their power source feeding into their brains a computer-generated
dreamworld to keep them under control. Facebook's product is its users.
To keep them occupied with frivolous stories Facebook makes up
algorithms, creates filter bubbles, digs up stories from the past, makes
deleting the account extremely hard, sends SMS notifications when they
remain logged out for a while, and even influences their emotions by
manipulating what they see.

Despite all the evil sins of modern day spying networks, the control
they exert on the Web has grown to dictatorial extends that saying "No"
to their terms is becoming impossible for everyone. Yet, that is exactly
what the members of a fast growing community of diaspora* users are
telling them.

Diaspora is a free software that powers the diaspora* social network - a
nonprofit, user-owned, distributed social network. Its three main tenets
are decentralization, freedom, and privacy. Anyone can install Diaspora
on their own server (diaspora pod) and have complete control over their
data. All such pods can communicate with each other, just like email. By
nature the network is resistant to take-downs and censorship.

Diaspora and other privacy aware software like Cryptocat, TextSecure,
GPG, are real alternatives to the insecure, proprietary communication
software in the market today. But unfortunately, the number of people
who are aware of these and make use of these is incredibly small. That
is why a team of Indian diaspora users started "Diaspora Yatra", a
campaign which aims to promote diaspora* and good privacy practices.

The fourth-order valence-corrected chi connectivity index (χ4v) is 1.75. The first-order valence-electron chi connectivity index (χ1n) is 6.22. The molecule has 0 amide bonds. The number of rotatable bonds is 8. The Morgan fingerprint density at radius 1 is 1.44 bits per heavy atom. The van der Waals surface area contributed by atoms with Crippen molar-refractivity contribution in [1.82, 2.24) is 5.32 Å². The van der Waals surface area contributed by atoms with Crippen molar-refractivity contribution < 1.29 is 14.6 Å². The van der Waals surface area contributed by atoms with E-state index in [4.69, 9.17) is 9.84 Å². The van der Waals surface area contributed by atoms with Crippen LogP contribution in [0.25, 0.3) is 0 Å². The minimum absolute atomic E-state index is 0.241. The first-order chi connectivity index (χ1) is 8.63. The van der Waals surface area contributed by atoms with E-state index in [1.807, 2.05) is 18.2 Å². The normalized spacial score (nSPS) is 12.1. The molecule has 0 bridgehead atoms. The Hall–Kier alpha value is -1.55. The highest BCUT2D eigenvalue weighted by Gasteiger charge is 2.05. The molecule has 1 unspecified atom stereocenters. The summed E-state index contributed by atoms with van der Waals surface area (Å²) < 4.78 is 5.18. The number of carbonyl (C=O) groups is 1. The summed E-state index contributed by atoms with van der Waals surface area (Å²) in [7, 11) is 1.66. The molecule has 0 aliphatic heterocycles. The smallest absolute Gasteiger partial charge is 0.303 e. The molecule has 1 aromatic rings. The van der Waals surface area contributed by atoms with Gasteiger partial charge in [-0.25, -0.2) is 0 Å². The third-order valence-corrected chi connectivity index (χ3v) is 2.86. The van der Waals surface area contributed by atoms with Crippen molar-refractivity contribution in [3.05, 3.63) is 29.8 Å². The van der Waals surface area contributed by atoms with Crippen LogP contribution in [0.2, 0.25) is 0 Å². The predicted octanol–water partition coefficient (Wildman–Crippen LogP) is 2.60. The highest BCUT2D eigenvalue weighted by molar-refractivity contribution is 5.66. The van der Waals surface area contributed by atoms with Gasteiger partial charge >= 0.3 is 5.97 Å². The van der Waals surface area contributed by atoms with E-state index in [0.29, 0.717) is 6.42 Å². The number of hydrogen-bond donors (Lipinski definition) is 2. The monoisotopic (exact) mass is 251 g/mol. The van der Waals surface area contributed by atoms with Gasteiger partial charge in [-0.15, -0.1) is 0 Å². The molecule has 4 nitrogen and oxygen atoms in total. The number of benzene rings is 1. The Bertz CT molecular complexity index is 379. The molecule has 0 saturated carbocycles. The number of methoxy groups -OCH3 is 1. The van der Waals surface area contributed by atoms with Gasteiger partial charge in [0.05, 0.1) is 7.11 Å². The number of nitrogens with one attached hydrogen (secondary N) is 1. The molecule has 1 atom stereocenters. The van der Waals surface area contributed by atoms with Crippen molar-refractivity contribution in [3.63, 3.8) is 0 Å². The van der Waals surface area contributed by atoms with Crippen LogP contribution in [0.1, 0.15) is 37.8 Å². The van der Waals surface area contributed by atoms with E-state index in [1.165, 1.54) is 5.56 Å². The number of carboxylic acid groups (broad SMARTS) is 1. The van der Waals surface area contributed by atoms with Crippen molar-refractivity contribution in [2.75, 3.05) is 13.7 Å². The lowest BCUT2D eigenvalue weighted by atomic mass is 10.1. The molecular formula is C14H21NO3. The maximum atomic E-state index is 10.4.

Diaspora Yatra has completed 3 weeks in Kerala visiting schools,
colleges, libraries, and other public spaces. Pirate Praveen and
others
are holding discussions, debates, and workshops to engage
people - students, teachers, workers, advocates, all who turn up - and
to make them think about privacy.

People welcome their initiative and some do stop doing what is
convenient and start doing what is right. Diaspora yatra team are
frequently asked questions like "what happens to security if
communications cannot be intercepted by the government?" They are ready
with answers like "Does giving up privacy guarantee security?". Curious
school students wonder who gets to see their photos and who does not,
and more importantly how they can control it. Lawyers talk about whether
pod admins should be moderating the content on their pod, whether
that'll be equivalent to censorship.

These are signs for hope. People are slowly beginning to ask important
questions about privacy, security, freedom, etc. It will soon be
impossible for corporate entities to wield unfair control over what one
does on the Web. Assuming we all say "no" to unsavory practices and
stand up for an open Web.

***

Diaspora Yatra is scheduled to continue till March 6. To know more about
it, visit the Diaspora
Yatra website
or follow the #diasporayatra tag in
Diaspora.